While the Big Sky Conference isn’t going to bring huge numbers to Pluto TV, it is a niche group. The alumni from Eastern Washington who now lives in Austin,Texas can see their Eagles square off against Portland State. The Montana State Bobcat alum who lives in Sacramento, doesn’t have to make the trek to Bozeman to see them take on Montana in November. It may not seem all that impressive but it’s giving consumers what they want which means they will probably stick around longer which means you can sell more ads and generate more revenue.

The National Lacrosse League (NLL) is showing how to make your own network by using the right combination of platforms to reach your audience. As a recent Bloomberg article pointed out that the NLL is able to charge customers a $35 subscription to watch the league’s OTT channel but it also gives fans a game a week live on Twitter for free.

People are starting to see not just the economic benefit that moving to a straight OTT platform can provide but also the indirect revenue that it can generate.

Mountain West Championship 2016

One of the major topics of discussion that this years Mountain West Conference media days was the possible move away from traditional broadcast partners and to their own OTT channel. Why? Well one of the biggest complaints coming out of the conference the last few years has been the kick off times. Boise State currently has five games scheduled for kick off 8pm or later and three games on week nights. When you get into October and November, it’s not exactly getting any warmer in the mountains when the sun goes down and fans are starting to stay home. That means less revenue from tickets, concessions, parking, etc. Fans have been complaining about this for a few years now and by the sound of it, Commissioner Craig Thompson is listening.

Each conference and league looks at cord cutting a different way but in the end it’s all about one thing, money. Whether it’s about holding on to revenue or if it’s about generating more, each league and conference needs to come up with their own acceptance criteria of what’s best for them. The good news is that there are plenty of platforms and plenty of combinations to try to find out which one is going to suit them the best.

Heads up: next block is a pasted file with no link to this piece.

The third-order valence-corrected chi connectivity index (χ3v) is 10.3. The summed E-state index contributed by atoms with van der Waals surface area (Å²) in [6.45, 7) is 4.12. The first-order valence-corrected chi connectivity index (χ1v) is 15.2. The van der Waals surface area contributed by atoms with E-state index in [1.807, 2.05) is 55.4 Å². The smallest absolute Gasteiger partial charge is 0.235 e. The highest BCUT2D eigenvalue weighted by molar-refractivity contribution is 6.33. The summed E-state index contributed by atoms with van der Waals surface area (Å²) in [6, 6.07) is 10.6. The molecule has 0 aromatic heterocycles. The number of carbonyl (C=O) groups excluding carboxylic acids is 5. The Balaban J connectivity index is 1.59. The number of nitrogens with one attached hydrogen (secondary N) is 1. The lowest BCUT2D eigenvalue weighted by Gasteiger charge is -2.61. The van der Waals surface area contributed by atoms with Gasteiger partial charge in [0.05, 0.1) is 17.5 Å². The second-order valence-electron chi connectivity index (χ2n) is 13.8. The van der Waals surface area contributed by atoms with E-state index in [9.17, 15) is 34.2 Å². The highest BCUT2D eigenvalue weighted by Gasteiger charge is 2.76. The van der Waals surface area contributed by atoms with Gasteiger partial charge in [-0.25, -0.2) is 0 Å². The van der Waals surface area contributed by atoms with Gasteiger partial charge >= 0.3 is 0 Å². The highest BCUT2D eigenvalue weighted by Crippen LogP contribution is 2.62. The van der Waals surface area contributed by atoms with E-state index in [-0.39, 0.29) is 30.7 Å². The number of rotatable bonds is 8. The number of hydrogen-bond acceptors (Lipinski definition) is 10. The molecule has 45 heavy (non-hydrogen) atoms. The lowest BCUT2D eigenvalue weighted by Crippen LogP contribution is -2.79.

Diary of a Sports Cord Cutter: Carnage and Opportunity

By Brad Hubbard | @bradhubbard | 5.23.2017


It’s what they call in Washington a ‘True Fact’ that cord cutting is affecting the sports world in a major way. North America’s biggest sport rights holder, ESPN, is front and center in this battle of the cord cutting and the traditional way things have been done.  Subscribers are fleeing at a rapid rate (down 12% since 2010) and ESPN along with the sports leagues are trying to figure out how to stop the bleeding or profit from the change. While the traditional powers are nervous, small leagues and up and coming sports are rejoicing.

ESPN has spent billions on sports rights between the NFL, NBA, MLB, college football and others. To give you an idea of how much they do spend a year, they spend over a billion dollars on the NFL alone and they only get one game a week! With the old cable and satellite model being blown up, the network and the leagues are looking at every option available to them which is partially why ESPN’s parent company, Disney, bought into MLB Advanced Media last summer.

The NFL, MLB, MLS, PGA and NBA are already reaching out in different ways to get their live programing to their fans. Whether it is the NFL cutting a deal with Amazon or MLB and MLS signing deals with Facebook, the sports leagues are already preparing for the day when they see a decrease in the value of their sports rights. Gone are the days of multi-billion dollar deals for the exclusive right to show a sport. In the near future the leagues and big time college conferences will have to spread the costs among several outlets.

ESPN is approaching this transition a little discombobulated. The fact is that live streaming on platforms like Amazon, Facebook and Twitter will not replace the loss of dollars from the traditional cable/satellite/TV world. However, these new platforms are a life saver to niche or relatively new entities like eSports, MMA and others.

ESports were born online and are thriving on platforms like Twitch, YouTube and even Facebook. These OTT platforms are also paying a whole lot less for the sports rights than ESPN, NBCSports and Fox Sports are paying for traditional sports like the NFL and NBA. These new platforms also provide these niche or newer sports the right demographic and a ton of exposure.